Thoughts on Repentance

by Matthew J. Slick

The Bible tells us, "... God is now declaring to men that all people everywhere should repent" (Acts 17:30). But what is repentance according to the Bible? Biblically, it can mean anything from sincere regret to altered behavior that results in a moral change. God desires that we repent. He desires that our behavior, deeds, and words be molded to the image of His Son. As Jesus said, "Repent, for the kingdom of heaven is at hand" (Matthew 4:17). Okay, so we are supposed to repent. But repent from what? What is it we are supposed to stop doing? What are we to change?

Sin is breaking God's law. The law of God is best exemplified in the Ten Commandments which is a reflection of the perfect, holy, and pure nature of God's character. God cannot lie, or steal, or bear false witness because these things are against His nature. God is good. Therefore, the Law is good and it is the standard of moral perfection. But we on the other hand are fallen creatures who cannot keep the law perfectly. Those of use who are redeemed constantly fight with our fleshly desires (1 Peter 2:11) in an effort to obey God and be conformed to His holiness: "You shall be holy, for I am holy" (1 Peter 1:16). That is, we continually fight against our natural tendency to do that which is often contrary to God's will. This is why Paul said in Romans 7:19, "For the good that I want, I do not do, but I practice the very evil that I do not want." So, we are to repent of any and all things contrary to God's revealed word, which means we need to study the Bible so we might be better conformed to what He desires. We also need to face the reality that even though we Christians are redeemed, we are still battling our sins and, unfortunately, we fail too often to live up to the standard of God's holy perfection. This is why we need Jesus.

Jesus is the One who stood in our place and fulfilled all of the Law of God perfectly. He never sinned (1 Peter 2:22). When we become Christians, the righteousness of Jesus is imputed to us; that is, it is reckoned to our account so that God sees us as being righteous because of the work of Christ. This means that our repentance from our sins is not without purpose or value. You see, we know too well that we repent of sins that we commit over and over again. But we must ask how can God forgive us if we have asked for forgiveness for a sin(s) and yet we continue to fall back into it? Does not our failure condemn us and prove that we have not repented? Not at all. Jesus bore all our sins in His body (1 Peter 2:24), not just some of them, not just the ones we are able to repent of, but also the ones that we struggle with and continually fight against. The important truth is that we are not redeemed by our efforts at holiness and we do not maintain salvation by repenting and not sinning. All our hope and security is in Jesus and He loves us and forgives us as often as we need it. Of course, this does not mean that it is okay to sin just so we can be forgiven (Romans 6:1-2). But it does mean that we are secure and free in Christ to not have to beat ourselves up in our efforts to please Him.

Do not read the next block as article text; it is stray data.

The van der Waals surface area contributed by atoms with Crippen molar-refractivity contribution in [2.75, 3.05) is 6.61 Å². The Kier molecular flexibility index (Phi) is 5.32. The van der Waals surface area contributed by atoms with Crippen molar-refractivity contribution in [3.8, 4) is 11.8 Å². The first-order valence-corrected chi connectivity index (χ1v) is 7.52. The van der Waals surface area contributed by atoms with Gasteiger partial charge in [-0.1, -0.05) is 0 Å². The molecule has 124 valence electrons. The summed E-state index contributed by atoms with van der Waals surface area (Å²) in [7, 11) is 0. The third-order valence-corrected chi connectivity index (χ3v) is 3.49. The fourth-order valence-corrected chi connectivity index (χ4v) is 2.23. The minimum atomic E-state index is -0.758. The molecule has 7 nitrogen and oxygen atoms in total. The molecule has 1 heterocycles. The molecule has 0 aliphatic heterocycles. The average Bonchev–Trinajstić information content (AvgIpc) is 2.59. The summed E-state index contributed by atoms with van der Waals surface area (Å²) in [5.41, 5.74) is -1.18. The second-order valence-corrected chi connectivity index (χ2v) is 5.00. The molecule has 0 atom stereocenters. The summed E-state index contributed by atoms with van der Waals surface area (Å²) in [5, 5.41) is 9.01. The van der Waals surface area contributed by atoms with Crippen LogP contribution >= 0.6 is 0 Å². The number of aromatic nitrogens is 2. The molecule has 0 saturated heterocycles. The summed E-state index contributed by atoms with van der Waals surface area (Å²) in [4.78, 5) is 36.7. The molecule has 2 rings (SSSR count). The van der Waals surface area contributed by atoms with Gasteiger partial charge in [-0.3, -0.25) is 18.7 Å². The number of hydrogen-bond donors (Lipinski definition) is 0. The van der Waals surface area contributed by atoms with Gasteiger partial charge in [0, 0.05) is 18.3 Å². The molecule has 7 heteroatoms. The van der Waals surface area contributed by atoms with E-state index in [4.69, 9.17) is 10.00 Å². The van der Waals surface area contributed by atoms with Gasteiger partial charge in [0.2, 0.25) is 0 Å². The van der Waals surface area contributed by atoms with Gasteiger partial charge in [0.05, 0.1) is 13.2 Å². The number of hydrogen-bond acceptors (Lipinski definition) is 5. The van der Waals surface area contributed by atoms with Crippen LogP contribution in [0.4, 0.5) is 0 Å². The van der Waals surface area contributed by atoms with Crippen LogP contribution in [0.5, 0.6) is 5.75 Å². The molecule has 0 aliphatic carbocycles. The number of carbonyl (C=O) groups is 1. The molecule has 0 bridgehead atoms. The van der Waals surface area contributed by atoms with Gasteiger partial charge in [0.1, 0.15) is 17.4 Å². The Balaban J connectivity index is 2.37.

Beware of a pitfall. Sometimes penance is part of our problem. Penance is a repayment, a way of fixing a wrong. Sometimes we try to make things right with God through an effort or self-inflicted guilt. Of course, there is nothing wrong with making things right with someone you've sinned against, and guilt is the right response to a wrong deed. But there is absolutely no penance we can do that can ever please God in any way. If there were, then Jesus would not have needed to die for our sins (Galatians 2:21). The simple truth is that if we try to do something to suffer in order to make ourselves right with God, we are insulting God and the very work of Christ on the cross by attempting to please God by our works. This must be avoided at all costs. Let me restate this yet again. Penance is sinful when it is aimed at making ourselves right with God. The only way we can be right with God is by throwing ourselves at the cross and asking forgiveness from the Lord Himself.

Do you have sins you need to repent of? Are there some old habits, some new sins, some people you're not reconciled with, or something else that is contrary to God's word that you have not turned from? If so, then confess it to God and repent. Don't try and please God through your efforts to make up for a sin against Him. Please God by completely and totally relying on Jesus -- and turning from your sins. You need to know that God is there to forgive you and to love you. He is good and kind and patient with you. "Or do you think lightly of the riches of His kindness and tolerance and patience, not knowing that the kindness of God leads you to repentance?" (Romans 2:4).

Repentance is a holy command of God. It is something He can give to you (2 Timothy 2:5) through the grace of His Son Jesus. Seek God's holiness and turn from that which is unholy.

Taken from the CARM Newsletter, January 23, 2003, Short Bible Lesson -- Repentance.
Return | What Is the Gospel? | What Must I Do to Be Saved? | Home